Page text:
REEF members are the heart of our grassroots marine conservation programs. A diverse community of divers, snorkelers, and ocean enthusiasts support our mission to conserve marine environments worldwide.
This month we highlight Sarah Martin. She joined REEF in 2021 and has already conducted 18 surveys in the Indian Ocean and Red Sea (IORS), REEF's newest survey region. She is a Level 2 surveyor in the IORS, and loves to complete snorkel surveys near her home in Dubai. We're glad that Sarah is a part of REEF and we look forward to seeing more surveys from her in the future!
When and how did you first volunteer with REEF or become a REEF member? How did you first hear about REEF?
I first heard about REEF when I enrolled in a REEF fish identification course about Indian Ocean and Red Sea fishes. I am constantly on the lookout for material, books, websites, apps, etc. that help me identify and learn about different marine species, so this was right up my alley! I was also excited to learn that REEF has their own fish species database, which was perfect for me to log all of my survey data. I plan to make a lot of use out of that!
What is your favorite part about being a REEF member?
For years I have been trying to find or decide how and what to do with my fish survey videos and data, with the hopes of being able to collect meaningful data about species composition changes. To find that REEF has developed their own survey project to collate fish data worldwide was so exciting to me and I am proud to be a part of that. Thank you REEF!
Do you dive close to where you live, and if so, what is the best part about diving there? If you don’t dive nearby, where do you most often dive? Where is your favorite place to dive and why?
Growing up in Dubai, I have always lived close to the sea. I am lucky to live only five minutes away from my favourite survey sites -three beaches next to each other that are bordered by boulder breakwaters that act as a nursery to juvenile fish. I have been snorkeling at these beaches for around 10 years and people are amazed when I tell and show them just how much life is underwater there. I spot a new species (for me) each time I snorkel there - it is fantastic! My other favourite place to snorkel/dive is called Dibba Rock, which is a three hour drive away in Fujairah. I love it there because of the reef sharks and turtles that are present almost daily and because it is a protected area.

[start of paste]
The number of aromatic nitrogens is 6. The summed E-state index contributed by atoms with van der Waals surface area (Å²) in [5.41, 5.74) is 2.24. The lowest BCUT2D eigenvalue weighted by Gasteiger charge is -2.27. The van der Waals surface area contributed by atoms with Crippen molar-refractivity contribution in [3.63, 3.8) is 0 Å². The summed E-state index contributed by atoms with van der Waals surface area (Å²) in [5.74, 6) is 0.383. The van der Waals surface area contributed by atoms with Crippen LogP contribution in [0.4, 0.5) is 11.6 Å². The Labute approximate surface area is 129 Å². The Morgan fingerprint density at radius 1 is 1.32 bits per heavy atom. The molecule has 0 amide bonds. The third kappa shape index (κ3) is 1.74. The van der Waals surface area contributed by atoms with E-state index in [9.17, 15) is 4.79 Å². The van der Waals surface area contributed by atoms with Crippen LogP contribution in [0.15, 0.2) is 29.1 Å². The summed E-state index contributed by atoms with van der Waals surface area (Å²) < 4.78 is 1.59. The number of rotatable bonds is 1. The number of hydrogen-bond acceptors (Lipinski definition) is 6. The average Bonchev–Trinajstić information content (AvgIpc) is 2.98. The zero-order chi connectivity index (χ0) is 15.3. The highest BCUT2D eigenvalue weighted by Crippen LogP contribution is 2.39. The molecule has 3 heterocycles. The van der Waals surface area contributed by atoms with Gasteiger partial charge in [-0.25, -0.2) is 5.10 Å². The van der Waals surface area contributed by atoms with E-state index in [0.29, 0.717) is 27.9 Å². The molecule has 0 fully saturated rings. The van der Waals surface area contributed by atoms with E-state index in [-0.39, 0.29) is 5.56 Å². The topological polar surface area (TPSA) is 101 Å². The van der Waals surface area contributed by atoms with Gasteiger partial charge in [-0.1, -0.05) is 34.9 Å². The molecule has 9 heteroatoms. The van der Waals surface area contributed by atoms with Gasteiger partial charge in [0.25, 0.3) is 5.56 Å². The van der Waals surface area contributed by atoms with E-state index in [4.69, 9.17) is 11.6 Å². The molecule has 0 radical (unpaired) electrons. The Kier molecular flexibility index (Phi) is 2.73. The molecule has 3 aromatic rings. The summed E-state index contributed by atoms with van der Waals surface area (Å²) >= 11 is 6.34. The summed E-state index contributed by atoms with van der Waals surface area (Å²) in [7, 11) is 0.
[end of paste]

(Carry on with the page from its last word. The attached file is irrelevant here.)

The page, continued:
What is the most fascinating fish encounter you’ve experienced?
When snorkeling at Dibba Rock for the first time, I was informed that there are normally reef sharks swimming in the shallows. I was very nervous at first because I didn't know what to expect but once I started seeing the sharks it was fantastic! They were more scared of us than we were of them, and kept their distance, but at one point a large shark swam right by me. It was amazing! I was lucky enough to see two turtles as well, which was an added bonus.
What is your favorite fish or marine invertebrate? Why is it your favorite?
It is too difficult to choose one favourite as I have so many, but one I find most fascinating is the cuttlefish. After being lucky to observe quite a few while snorkeling in the shallows at the beaches, I was mesmerized watching their colour and texture changes in various situations: before attacking prey, prior to swimming off, while eating, etc. Their camouflage skills and beautiful eyes are fascinating. I managed to observe a female attacking and catching a fish right next to me. It was impressive!
Do you have any surveying, fishwatching, or identification tips for REEF members?
Don't just look at the obvious! Look beneath outcrops of rock, between gaps, and in crevices. Look closer at different structures and substrates, and take your time to make out a shape that looks slightly different. Here you might be able to spot the timid or camouflaged species that you wouldn't normally see.
Is there a fish (or marine invertebrate) you haven’t seen yet diving, but would like to?
This would have to be another mollusc - the octopus. I am intrigued by their intelligence, dexterity, and beauty, and would love to encounter one while snorkeling or diving. Manta rays are a close second.